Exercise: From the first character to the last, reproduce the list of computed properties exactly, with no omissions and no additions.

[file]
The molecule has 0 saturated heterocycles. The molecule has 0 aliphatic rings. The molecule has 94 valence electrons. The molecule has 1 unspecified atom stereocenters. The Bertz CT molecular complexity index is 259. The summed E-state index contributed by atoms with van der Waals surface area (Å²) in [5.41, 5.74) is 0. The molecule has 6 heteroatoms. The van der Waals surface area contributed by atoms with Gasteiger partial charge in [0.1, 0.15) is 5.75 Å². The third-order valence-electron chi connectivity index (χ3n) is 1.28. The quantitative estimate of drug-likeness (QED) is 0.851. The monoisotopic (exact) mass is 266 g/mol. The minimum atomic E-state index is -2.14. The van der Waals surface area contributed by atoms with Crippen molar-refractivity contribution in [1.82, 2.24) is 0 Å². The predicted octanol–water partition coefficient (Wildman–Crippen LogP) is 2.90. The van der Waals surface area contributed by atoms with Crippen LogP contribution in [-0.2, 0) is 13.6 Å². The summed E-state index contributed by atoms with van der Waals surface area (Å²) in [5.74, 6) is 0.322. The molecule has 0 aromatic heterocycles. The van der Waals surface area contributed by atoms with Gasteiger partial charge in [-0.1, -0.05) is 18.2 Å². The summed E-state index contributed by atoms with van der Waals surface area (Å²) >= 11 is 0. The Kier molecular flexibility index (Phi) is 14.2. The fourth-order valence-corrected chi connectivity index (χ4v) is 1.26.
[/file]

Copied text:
The molecule has 0 saturated heterocycles. The molecule has 0 aliphatic rings. The molecule has 94 valence electrons. The molecule has 1 unspecified atom stereocenters. The Bertz CT molecular complexity index is 259. The summed E-state index contributed by atoms with van der Waals surface area (Å²) in [5.41, 5.74) is 0. The molecule has 6 heteroatoms. The van der Waals surface area contributed by atoms with Gasteiger partial charge in [0.1, 0.15) is 5.75 Å². The third-order valence-electron chi connectivity index (χ3n) is 1.28. The quantitative estimate of drug-likeness (QED) is 0.851. The monoisotopic (exact) mass is 266 g/mol. The minimum atomic E-state index is -2.14. The van der Waals surface area contributed by atoms with Crippen molar-refractivity contribution in [1.82, 2.24) is 0 Å². The predicted octanol–water partition coefficient (Wildman–Crippen LogP) is 2.90. The van der Waals surface area contributed by atoms with Crippen LogP contribution in [-0.2, 0) is 13.6 Å². The summed E-state index contributed by atoms with van der Waals surface area (Å²) in [5.74, 6) is 0.322. The molecule has 0 aromatic heterocycles. The van der Waals surface area contributed by atoms with Gasteiger partial charge in [-0.1, -0.05) is 18.2 Å². The summed E-state index contributed by atoms with van der Waals surface area (Å²) >= 11 is 0. The Kier molecular flexibility index (Phi) is 14.2. The fourth-order valence-corrected chi connectivity index (χ4v) is 1.26.